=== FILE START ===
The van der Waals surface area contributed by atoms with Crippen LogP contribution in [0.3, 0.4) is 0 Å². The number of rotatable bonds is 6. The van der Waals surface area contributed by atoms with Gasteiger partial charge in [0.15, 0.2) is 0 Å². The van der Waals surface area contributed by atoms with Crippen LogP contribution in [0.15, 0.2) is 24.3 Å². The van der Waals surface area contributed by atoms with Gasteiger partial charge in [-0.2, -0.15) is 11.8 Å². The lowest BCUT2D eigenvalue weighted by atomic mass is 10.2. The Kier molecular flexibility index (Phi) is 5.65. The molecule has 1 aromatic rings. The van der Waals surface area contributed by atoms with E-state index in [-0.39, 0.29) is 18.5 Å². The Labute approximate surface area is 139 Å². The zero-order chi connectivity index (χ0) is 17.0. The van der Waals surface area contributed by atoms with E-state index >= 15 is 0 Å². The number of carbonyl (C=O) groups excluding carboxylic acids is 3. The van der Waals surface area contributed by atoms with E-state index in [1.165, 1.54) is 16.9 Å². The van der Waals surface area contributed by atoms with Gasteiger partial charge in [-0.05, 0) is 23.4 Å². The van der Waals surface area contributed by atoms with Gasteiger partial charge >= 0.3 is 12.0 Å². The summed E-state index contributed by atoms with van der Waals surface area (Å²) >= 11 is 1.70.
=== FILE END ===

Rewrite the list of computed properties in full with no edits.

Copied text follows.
The van der Waals surface area contributed by atoms with Crippen LogP contribution in [0.3, 0.4) is 0 Å². The number of rotatable bonds is 6. The van der Waals surface area contributed by atoms with Gasteiger partial charge in [0.15, 0.2) is 0 Å². The van der Waals surface area contributed by atoms with Crippen LogP contribution in [0.15, 0.2) is 24.3 Å². The van der Waals surface area contributed by atoms with Gasteiger partial charge in [-0.2, -0.15) is 11.8 Å². The lowest BCUT2D eigenvalue weighted by atomic mass is 10.2. The Kier molecular flexibility index (Phi) is 5.65. The molecule has 1 aromatic rings. The van der Waals surface area contributed by atoms with E-state index in [-0.39, 0.29) is 18.5 Å². The Labute approximate surface area is 139 Å². The zero-order chi connectivity index (χ0) is 17.0. The van der Waals surface area contributed by atoms with E-state index >= 15 is 0 Å². The number of carbonyl (C=O) groups excluding carboxylic acids is 3. The van der Waals surface area contributed by atoms with E-state index in [1.165, 1.54) is 16.9 Å². The van der Waals surface area contributed by atoms with Gasteiger partial charge in [-0.05, 0) is 23.4 Å². The van der Waals surface area contributed by atoms with Gasteiger partial charge >= 0.3 is 12.0 Å². The summed E-state index contributed by atoms with van der Waals surface area (Å²) >= 11 is 1.70.